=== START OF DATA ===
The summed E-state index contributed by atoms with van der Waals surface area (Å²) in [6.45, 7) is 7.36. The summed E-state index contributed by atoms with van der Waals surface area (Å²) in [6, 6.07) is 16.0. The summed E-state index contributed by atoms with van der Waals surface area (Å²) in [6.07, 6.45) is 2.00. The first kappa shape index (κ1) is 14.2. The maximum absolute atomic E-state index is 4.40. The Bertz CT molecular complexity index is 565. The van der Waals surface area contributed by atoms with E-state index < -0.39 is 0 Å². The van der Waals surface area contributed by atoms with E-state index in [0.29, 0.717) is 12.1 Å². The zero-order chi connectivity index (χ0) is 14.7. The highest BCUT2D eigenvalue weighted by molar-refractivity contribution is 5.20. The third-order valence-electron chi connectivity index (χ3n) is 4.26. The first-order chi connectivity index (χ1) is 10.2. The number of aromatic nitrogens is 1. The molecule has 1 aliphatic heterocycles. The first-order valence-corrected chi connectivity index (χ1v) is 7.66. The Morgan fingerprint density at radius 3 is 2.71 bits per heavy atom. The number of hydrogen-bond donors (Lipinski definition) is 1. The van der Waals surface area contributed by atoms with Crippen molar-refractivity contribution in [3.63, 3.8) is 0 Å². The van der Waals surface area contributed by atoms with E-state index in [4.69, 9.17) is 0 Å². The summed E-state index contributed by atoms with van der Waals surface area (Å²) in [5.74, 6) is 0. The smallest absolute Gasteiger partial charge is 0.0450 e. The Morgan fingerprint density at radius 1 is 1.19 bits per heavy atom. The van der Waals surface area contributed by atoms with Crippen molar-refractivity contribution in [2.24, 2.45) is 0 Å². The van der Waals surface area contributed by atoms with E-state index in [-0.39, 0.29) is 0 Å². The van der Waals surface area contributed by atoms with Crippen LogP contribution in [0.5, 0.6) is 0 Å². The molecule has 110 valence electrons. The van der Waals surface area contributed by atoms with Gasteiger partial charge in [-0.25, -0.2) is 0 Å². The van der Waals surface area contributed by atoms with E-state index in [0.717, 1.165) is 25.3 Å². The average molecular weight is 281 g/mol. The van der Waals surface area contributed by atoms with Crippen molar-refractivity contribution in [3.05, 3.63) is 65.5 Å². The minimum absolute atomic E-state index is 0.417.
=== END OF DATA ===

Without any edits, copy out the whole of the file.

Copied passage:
The summed E-state index contributed by atoms with van der Waals surface area (Å²) in [6.45, 7) is 7.36. The summed E-state index contributed by atoms with van der Waals surface area (Å²) in [6, 6.07) is 16.0. The summed E-state index contributed by atoms with van der Waals surface area (Å²) in [6.07, 6.45) is 2.00. The first kappa shape index (κ1) is 14.2. The maximum absolute atomic E-state index is 4.40. The Bertz CT molecular complexity index is 565. The van der Waals surface area contributed by atoms with E-state index < -0.39 is 0 Å². The van der Waals surface area contributed by atoms with E-state index in [0.29, 0.717) is 12.1 Å². The zero-order chi connectivity index (χ0) is 14.7. The highest BCUT2D eigenvalue weighted by molar-refractivity contribution is 5.20. The third-order valence-electron chi connectivity index (χ3n) is 4.26. The first-order chi connectivity index (χ1) is 10.2. The number of aromatic nitrogens is 1. The molecule has 1 aliphatic heterocycles. The first-order valence-corrected chi connectivity index (χ1v) is 7.66. The Morgan fingerprint density at radius 3 is 2.71 bits per heavy atom. The number of hydrogen-bond donors (Lipinski definition) is 1. The van der Waals surface area contributed by atoms with Crippen molar-refractivity contribution in [3.63, 3.8) is 0 Å². The van der Waals surface area contributed by atoms with E-state index in [4.69, 9.17) is 0 Å². The summed E-state index contributed by atoms with van der Waals surface area (Å²) in [5.74, 6) is 0. The smallest absolute Gasteiger partial charge is 0.0450 e. The Morgan fingerprint density at radius 1 is 1.19 bits per heavy atom. The van der Waals surface area contributed by atoms with Crippen molar-refractivity contribution in [2.24, 2.45) is 0 Å². The van der Waals surface area contributed by atoms with E-state index in [-0.39, 0.29) is 0 Å². The van der Waals surface area contributed by atoms with Crippen LogP contribution in [0.5, 0.6) is 0 Å². The molecule has 110 valence electrons. The van der Waals surface area contributed by atoms with Gasteiger partial charge in [-0.25, -0.2) is 0 Å². The van der Waals surface area contributed by atoms with E-state index in [0.717, 1.165) is 25.3 Å². The average molecular weight is 281 g/mol. The van der Waals surface area contributed by atoms with Crippen molar-refractivity contribution in [3.05, 3.63) is 65.5 Å². The minimum absolute atomic E-state index is 0.417.